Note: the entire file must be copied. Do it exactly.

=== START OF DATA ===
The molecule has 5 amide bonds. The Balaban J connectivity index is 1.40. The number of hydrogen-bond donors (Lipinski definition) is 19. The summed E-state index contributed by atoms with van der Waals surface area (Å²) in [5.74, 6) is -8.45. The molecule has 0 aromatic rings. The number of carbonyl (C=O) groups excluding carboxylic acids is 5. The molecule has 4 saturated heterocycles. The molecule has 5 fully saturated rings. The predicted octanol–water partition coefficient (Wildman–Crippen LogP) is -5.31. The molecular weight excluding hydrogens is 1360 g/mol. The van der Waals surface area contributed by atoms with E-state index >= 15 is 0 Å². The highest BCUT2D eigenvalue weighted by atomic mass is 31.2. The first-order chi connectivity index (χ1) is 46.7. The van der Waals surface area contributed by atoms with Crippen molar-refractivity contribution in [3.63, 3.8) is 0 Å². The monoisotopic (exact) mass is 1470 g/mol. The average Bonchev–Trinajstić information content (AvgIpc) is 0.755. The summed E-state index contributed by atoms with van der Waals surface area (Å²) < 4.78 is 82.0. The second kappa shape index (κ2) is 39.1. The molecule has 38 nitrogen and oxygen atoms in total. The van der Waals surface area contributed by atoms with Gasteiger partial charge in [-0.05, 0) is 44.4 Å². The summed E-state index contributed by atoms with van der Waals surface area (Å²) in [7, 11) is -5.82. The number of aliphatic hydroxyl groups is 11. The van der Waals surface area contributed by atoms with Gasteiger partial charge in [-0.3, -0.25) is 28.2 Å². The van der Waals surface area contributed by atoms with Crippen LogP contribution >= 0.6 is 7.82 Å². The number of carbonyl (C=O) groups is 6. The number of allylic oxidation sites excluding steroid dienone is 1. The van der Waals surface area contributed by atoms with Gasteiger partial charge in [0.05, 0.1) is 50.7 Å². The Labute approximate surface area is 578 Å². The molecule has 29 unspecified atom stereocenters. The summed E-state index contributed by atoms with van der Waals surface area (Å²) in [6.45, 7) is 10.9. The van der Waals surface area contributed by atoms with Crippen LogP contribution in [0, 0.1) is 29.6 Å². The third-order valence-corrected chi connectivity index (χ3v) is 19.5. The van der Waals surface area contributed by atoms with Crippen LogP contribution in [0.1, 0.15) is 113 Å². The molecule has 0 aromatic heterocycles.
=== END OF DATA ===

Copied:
The molecule has 5 amide bonds. The Balaban J connectivity index is 1.40. The number of hydrogen-bond donors (Lipinski definition) is 19. The summed E-state index contributed by atoms with van der Waals surface area (Å²) in [5.74, 6) is -8.45. The molecule has 0 aromatic rings. The number of carbonyl (C=O) groups excluding carboxylic acids is 5. The molecule has 4 saturated heterocycles. The molecule has 5 fully saturated rings. The predicted octanol–water partition coefficient (Wildman–Crippen LogP) is -5.31. The molecular weight excluding hydrogens is 1360 g/mol. The van der Waals surface area contributed by atoms with E-state index >= 15 is 0 Å². The highest BCUT2D eigenvalue weighted by atomic mass is 31.2. The first-order chi connectivity index (χ1) is 46.7. The van der Waals surface area contributed by atoms with Crippen molar-refractivity contribution in [3.63, 3.8) is 0 Å². The monoisotopic (exact) mass is 1470 g/mol. The average Bonchev–Trinajstić information content (AvgIpc) is 0.755. The summed E-state index contributed by atoms with van der Waals surface area (Å²) < 4.78 is 82.0. The second kappa shape index (κ2) is 39.1. The molecule has 38 nitrogen and oxygen atoms in total. The van der Waals surface area contributed by atoms with Gasteiger partial charge in [-0.05, 0) is 44.4 Å². The summed E-state index contributed by atoms with van der Waals surface area (Å²) in [7, 11) is -5.82. The number of aliphatic hydroxyl groups is 11. The van der Waals surface area contributed by atoms with Gasteiger partial charge in [-0.3, -0.25) is 28.2 Å². The van der Waals surface area contributed by atoms with Crippen LogP contribution >= 0.6 is 7.82 Å². The number of carbonyl (C=O) groups is 6. The number of allylic oxidation sites excluding steroid dienone is 1. The van der Waals surface area contributed by atoms with Gasteiger partial charge in [0.05, 0.1) is 50.7 Å². The Labute approximate surface area is 578 Å². The molecule has 29 unspecified atom stereocenters. The summed E-state index contributed by atoms with van der Waals surface area (Å²) in [6.45, 7) is 10.9. The van der Waals surface area contributed by atoms with Crippen LogP contribution in [0, 0.1) is 29.6 Å². The third-order valence-corrected chi connectivity index (χ3v) is 19.5. The van der Waals surface area contributed by atoms with Crippen LogP contribution in [0.1, 0.15) is 113 Å². The molecule has 0 aromatic heterocycles.